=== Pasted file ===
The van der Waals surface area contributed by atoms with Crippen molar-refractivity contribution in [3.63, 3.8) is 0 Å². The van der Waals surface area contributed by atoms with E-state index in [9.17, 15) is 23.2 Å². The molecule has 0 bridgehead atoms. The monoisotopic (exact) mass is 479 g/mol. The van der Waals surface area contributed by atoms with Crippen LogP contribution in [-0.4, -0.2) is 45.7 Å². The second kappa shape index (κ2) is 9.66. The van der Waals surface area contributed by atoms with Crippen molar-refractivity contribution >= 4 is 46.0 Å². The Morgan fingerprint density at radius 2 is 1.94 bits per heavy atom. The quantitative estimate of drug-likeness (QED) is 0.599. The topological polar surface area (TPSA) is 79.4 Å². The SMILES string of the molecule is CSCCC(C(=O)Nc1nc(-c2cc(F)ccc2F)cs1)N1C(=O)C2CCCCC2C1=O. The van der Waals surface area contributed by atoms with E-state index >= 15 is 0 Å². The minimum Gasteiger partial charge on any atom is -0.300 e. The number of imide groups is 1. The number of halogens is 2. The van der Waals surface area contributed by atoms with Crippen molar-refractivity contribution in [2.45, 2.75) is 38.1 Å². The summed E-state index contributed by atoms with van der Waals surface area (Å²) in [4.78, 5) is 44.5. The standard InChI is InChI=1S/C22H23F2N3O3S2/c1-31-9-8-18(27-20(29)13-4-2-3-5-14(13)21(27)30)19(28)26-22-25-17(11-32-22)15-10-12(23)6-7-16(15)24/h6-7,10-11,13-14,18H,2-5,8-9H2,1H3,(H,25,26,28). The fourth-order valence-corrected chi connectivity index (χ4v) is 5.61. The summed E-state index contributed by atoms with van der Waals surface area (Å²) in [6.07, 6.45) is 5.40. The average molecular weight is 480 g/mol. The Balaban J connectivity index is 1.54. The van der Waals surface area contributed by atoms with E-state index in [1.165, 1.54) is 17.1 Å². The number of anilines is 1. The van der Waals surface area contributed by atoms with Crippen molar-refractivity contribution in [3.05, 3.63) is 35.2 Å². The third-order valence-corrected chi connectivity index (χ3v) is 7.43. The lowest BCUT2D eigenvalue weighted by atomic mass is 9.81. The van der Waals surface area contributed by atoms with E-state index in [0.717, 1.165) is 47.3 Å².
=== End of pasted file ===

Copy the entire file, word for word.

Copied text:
The van der Waals surface area contributed by atoms with Crippen molar-refractivity contribution in [3.63, 3.8) is 0 Å². The van der Waals surface area contributed by atoms with E-state index in [9.17, 15) is 23.2 Å². The molecule has 0 bridgehead atoms. The monoisotopic (exact) mass is 479 g/mol. The van der Waals surface area contributed by atoms with Crippen LogP contribution in [-0.4, -0.2) is 45.7 Å². The second kappa shape index (κ2) is 9.66. The van der Waals surface area contributed by atoms with Crippen molar-refractivity contribution >= 4 is 46.0 Å². The Morgan fingerprint density at radius 2 is 1.94 bits per heavy atom. The quantitative estimate of drug-likeness (QED) is 0.599. The topological polar surface area (TPSA) is 79.4 Å². The SMILES string of the molecule is CSCCC(C(=O)Nc1nc(-c2cc(F)ccc2F)cs1)N1C(=O)C2CCCCC2C1=O. The van der Waals surface area contributed by atoms with E-state index >= 15 is 0 Å². The minimum Gasteiger partial charge on any atom is -0.300 e. The number of imide groups is 1. The number of halogens is 2. The van der Waals surface area contributed by atoms with Crippen molar-refractivity contribution in [2.45, 2.75) is 38.1 Å². The summed E-state index contributed by atoms with van der Waals surface area (Å²) in [4.78, 5) is 44.5. The standard InChI is InChI=1S/C22H23F2N3O3S2/c1-31-9-8-18(27-20(29)13-4-2-3-5-14(13)21(27)30)19(28)26-22-25-17(11-32-22)15-10-12(23)6-7-16(15)24/h6-7,10-11,13-14,18H,2-5,8-9H2,1H3,(H,25,26,28). The fourth-order valence-corrected chi connectivity index (χ4v) is 5.61. The summed E-state index contributed by atoms with van der Waals surface area (Å²) in [6.07, 6.45) is 5.40. The average molecular weight is 480 g/mol. The Balaban J connectivity index is 1.54. The van der Waals surface area contributed by atoms with E-state index in [1.165, 1.54) is 17.1 Å². The number of anilines is 1. The van der Waals surface area contributed by atoms with Crippen molar-refractivity contribution in [3.05, 3.63) is 35.2 Å². The third-order valence-corrected chi connectivity index (χ3v) is 7.43. The lowest BCUT2D eigenvalue weighted by atomic mass is 9.81. The van der Waals surface area contributed by atoms with E-state index in [0.717, 1.165) is 47.3 Å².